Ernest J. Gaines: Longhand. Longhand on a canary-color paper. I like writing on yellow paper because -- it has to be a soft canary-color paper -- and with ballpoint pens, several. I'd get a box of them around the place, and I'd get two or three reams of paper and start writing. And once I have done that, then I'd type it on the canary-color paper, and then I'd go over it, change things around if I have to, and then I'd go to the white paper, and then I send it to New York. So I've really gone over it about three times by the time I send it to my editor and my agent. I've gone over it three times already. And as I said earlier, I went over Catherine Carmier about six or eight times. I must have gone over it 18 times or more, 20 times or more.
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Ernest Gaines

A Lesson Before Dying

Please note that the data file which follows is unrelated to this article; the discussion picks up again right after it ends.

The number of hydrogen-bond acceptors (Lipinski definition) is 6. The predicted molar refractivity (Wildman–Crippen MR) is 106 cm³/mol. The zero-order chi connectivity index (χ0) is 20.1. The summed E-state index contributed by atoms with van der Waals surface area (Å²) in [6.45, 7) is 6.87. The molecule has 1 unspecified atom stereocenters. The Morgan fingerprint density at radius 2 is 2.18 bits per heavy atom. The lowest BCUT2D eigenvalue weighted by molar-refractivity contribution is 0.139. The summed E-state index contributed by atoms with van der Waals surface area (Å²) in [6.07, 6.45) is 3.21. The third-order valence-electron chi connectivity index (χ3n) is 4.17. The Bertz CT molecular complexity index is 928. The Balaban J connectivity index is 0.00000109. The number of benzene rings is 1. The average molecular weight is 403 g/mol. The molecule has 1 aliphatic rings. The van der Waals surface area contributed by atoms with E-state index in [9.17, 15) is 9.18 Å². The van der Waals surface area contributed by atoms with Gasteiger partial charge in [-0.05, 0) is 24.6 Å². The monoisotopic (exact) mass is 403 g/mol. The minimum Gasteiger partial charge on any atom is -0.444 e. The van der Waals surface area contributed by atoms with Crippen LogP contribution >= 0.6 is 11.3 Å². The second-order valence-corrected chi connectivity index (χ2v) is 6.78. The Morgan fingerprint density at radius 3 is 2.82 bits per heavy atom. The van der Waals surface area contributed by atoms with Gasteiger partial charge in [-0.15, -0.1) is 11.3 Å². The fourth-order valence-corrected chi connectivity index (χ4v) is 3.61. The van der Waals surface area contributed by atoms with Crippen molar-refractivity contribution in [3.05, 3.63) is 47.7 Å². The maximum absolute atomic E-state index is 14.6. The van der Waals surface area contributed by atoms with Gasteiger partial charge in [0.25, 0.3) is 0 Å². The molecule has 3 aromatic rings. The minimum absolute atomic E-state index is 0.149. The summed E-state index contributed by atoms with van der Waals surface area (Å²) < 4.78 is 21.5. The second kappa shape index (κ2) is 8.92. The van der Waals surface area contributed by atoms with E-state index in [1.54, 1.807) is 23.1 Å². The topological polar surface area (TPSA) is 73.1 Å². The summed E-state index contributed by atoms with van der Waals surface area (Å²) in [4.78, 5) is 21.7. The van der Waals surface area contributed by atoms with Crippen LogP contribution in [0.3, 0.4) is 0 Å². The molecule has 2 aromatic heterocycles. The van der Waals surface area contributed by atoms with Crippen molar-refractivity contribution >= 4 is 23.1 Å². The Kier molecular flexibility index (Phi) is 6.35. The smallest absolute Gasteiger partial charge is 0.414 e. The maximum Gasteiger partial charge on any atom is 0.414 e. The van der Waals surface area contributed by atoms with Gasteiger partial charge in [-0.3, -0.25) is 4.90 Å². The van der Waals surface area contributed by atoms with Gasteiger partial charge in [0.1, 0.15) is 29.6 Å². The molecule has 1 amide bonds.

Ernest J. Gaines: The first thing I tell my students when they ask me -- well, anyone who asks me what do you say to an aspiring writer, I said, "I have six words of advice, and I have eight words of advice. The six words of advice are read, read, read, write, write, write, and the eight words of advice is read, read, read, read, write, write, write, write." I said you have to read in order to be a writer. Oh, I have students who -- I teach creative writing at the university there, advanced creative writing, and I have students who write a draft, and they think they need an agent already, and I tell them, "No. It doesn't work that way." I graduated in '57 from San Francisco State, and I gave myself 10 years to prove that I could do it, and it was exactly what I -- my first book was published seven years later in '64. That would be Catherine Carmier, but hardly anybody read the book. I think 3,500 copies were printed, and 2,500 copies were sold. Then I went back to writing short stories, my Bloodline stories. I sent that to Dial, but my editor told me that he could not publish the stories by an unknown writer. I said, "But those stories will make me famous." He said, "Well, you're not famous yet. You have to get that novel out." So I decided to write a novel for him, and the novel was published in 1967, Of Love and Dust, and it was from that book I began to get recognition by the critics and others.